Sensory-Friendly Play Coming To The Syosset Public Library


It’s that time of year when parents enjoy bringing their children to all kinds of holiday attractions, whether it’s meeting Santa Claus or seeing a festive play.
However, indulging in the holiday cheer is not easy for all families.
According to the Autism Research Institute, children and adults with autism, as well as those with other underlying developmental disabilities, may have a dysfunctional sensory system. With a growing movement towards autism awareness and acceptance, according to The Place for Children with Autism, an increasing number of businesses are offering “sensory-friendly” accommodations. Many factors go into making an event sensory-friendly, including a trained staff who communicate more directly and avoid making eye contact, which makes some individuals on the spectrum uncomfortable. There are also environmental factors that make an event sensory-friendly, such as a focus on a calming color scheme and a serene space that doesn’t expose guests to sudden changes in light, a space with sensory objects and toys that can stimulate a guest’s sense of touch; a volume that doesn’t get too high or low and prevention of loud and sudden noises and heavily scented air fresheners or odors.
On Dec. 10, a sensory-friendly holiday play, Once Upon a Snowflake, will be held at the Syosset Public Library Theater. The play, which is currently sold out, was specifically adapted for children with autism and autism spectrum disorders, and there will be a calming corner and coping tools available. Once Upon a Snowflake is presented by the Sunrise Theatre Company based in Lynbrook.
“We have offered a sensory-friendly play for a while now,” librarian Meghan Fangmann said via email. “My coworker started it years ago and I recently began coordinating it the last few years. The calming corner we set up outside the theater with a number of fidgets (Puzzles, tangles, coloring pages, etc). We started the play to reach out to more families in the community and offer a nice experience in the library.”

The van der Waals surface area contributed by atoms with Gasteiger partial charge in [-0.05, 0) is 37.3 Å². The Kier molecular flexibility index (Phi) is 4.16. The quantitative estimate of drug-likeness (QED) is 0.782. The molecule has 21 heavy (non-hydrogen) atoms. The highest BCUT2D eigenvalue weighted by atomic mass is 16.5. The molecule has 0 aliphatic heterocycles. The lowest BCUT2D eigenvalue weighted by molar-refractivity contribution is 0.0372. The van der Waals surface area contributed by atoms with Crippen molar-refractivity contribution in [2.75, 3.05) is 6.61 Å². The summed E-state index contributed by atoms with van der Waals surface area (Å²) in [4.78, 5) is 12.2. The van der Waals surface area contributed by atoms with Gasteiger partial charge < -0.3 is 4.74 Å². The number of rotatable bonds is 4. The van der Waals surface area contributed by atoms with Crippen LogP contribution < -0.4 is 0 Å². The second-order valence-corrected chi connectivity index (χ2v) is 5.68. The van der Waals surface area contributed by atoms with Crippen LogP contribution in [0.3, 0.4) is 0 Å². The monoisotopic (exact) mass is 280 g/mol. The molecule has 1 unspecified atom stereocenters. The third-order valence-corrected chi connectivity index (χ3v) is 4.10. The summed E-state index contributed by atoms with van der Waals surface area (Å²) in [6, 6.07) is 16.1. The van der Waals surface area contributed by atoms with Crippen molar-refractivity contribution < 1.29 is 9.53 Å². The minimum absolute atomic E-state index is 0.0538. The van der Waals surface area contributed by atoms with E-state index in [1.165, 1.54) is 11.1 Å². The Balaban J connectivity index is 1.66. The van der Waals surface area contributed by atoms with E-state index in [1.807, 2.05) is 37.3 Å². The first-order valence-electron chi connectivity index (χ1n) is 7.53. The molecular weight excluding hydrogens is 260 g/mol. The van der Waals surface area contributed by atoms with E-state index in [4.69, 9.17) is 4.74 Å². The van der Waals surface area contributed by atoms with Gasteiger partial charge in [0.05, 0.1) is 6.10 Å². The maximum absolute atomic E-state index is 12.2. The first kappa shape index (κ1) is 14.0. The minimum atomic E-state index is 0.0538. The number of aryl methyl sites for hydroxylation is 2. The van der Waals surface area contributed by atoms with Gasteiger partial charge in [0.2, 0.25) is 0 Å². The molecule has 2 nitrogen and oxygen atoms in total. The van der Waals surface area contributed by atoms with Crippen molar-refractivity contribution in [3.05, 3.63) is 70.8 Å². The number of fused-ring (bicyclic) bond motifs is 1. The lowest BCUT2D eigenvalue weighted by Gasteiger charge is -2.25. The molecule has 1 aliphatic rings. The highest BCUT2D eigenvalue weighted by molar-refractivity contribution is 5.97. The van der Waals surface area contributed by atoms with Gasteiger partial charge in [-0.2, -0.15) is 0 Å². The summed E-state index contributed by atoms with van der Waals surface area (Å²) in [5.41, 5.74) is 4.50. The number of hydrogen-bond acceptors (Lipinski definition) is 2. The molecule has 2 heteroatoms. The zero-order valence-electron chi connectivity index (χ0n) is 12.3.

Brian Sweeney, the executive of the Sunrise Theatre Company, explained that Once Upon a Snowflake is a holiday story that can appeal to anyone regardless of faith or background.
“It has a great message about how kindness prevails,” Sweeney said.
The music for the play was written by Scott Bradley and the book and lyrics were written by Tina Jo Wallace, who both create one-act musicals for young audiences.
What goes into making Once Upon a Snowflake sensory-friendly is the tech elements.
“We don’t use microphones, so that cuts down on any unnecessary noise,” Sweeney said. “The sound effects we use are very minimal, and we only use things that are not of a high volume or are very over-stimulating… The audience lights stay half on throughout the show, and the lights we have on stage never blackout. We never use any strobe lights. It’s a general lighting wash throughout. There’s no sudden changes in the noise, the sounds or the lights.”
This is the first time the Sunrise Theatre Company is presenting a sensory friendly show, however the cast and crew has experience with these shows.
“Theater is so important to young audiences,” Sweeney said. “Especially in productions like this, there’s so many good lessons to be taught and such an appreciation for music and theater and the arts that can be cultivated at a young age and I think it’s sad that a lot of times, children with autism are excluded from that because of the limitations with the noise and the sound and the lights, so I think it’s important we are able to create something that accomodates people with those needs.”


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